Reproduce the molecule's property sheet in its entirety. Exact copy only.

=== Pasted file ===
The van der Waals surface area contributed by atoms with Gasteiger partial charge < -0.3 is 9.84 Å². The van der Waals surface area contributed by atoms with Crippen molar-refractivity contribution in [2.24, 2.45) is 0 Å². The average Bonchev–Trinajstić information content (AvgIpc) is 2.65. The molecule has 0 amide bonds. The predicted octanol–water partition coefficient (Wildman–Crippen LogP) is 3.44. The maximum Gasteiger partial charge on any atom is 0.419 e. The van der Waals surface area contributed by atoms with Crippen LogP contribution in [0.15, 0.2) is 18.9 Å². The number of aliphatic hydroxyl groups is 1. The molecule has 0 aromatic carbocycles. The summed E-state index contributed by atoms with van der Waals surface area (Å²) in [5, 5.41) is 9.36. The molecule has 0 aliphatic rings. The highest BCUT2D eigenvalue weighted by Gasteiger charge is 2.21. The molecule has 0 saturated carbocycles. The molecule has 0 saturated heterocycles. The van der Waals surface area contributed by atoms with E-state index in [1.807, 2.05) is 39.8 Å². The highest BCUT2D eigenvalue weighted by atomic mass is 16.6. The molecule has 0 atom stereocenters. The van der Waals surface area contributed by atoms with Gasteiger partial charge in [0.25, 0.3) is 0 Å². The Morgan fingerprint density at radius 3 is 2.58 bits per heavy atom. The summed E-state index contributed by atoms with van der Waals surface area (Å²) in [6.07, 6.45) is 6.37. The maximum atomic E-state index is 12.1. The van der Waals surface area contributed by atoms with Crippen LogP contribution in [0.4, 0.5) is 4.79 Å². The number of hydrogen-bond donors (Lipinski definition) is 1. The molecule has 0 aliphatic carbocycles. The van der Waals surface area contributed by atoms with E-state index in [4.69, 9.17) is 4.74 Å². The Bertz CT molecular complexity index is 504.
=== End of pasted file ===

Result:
The van der Waals surface area contributed by atoms with Gasteiger partial charge < -0.3 is 9.84 Å². The van der Waals surface area contributed by atoms with Crippen molar-refractivity contribution in [2.24, 2.45) is 0 Å². The average Bonchev–Trinajstić information content (AvgIpc) is 2.65. The molecule has 0 amide bonds. The predicted octanol–water partition coefficient (Wildman–Crippen LogP) is 3.44. The maximum Gasteiger partial charge on any atom is 0.419 e. The van der Waals surface area contributed by atoms with Crippen LogP contribution in [0.15, 0.2) is 18.9 Å². The number of aliphatic hydroxyl groups is 1. The molecule has 0 aromatic carbocycles. The summed E-state index contributed by atoms with van der Waals surface area (Å²) in [5, 5.41) is 9.36. The molecule has 0 aliphatic rings. The highest BCUT2D eigenvalue weighted by Gasteiger charge is 2.21. The molecule has 0 saturated carbocycles. The molecule has 0 saturated heterocycles. The van der Waals surface area contributed by atoms with E-state index in [1.807, 2.05) is 39.8 Å². The highest BCUT2D eigenvalue weighted by atomic mass is 16.6. The molecule has 0 atom stereocenters. The van der Waals surface area contributed by atoms with Gasteiger partial charge in [0.25, 0.3) is 0 Å². The Morgan fingerprint density at radius 3 is 2.58 bits per heavy atom. The summed E-state index contributed by atoms with van der Waals surface area (Å²) in [6.07, 6.45) is 6.37. The maximum atomic E-state index is 12.1. The van der Waals surface area contributed by atoms with Crippen LogP contribution in [0.4, 0.5) is 4.79 Å². The number of hydrogen-bond donors (Lipinski definition) is 1. The molecule has 0 aliphatic carbocycles. The van der Waals surface area contributed by atoms with E-state index in [4.69, 9.17) is 4.74 Å². The Bertz CT molecular complexity index is 504.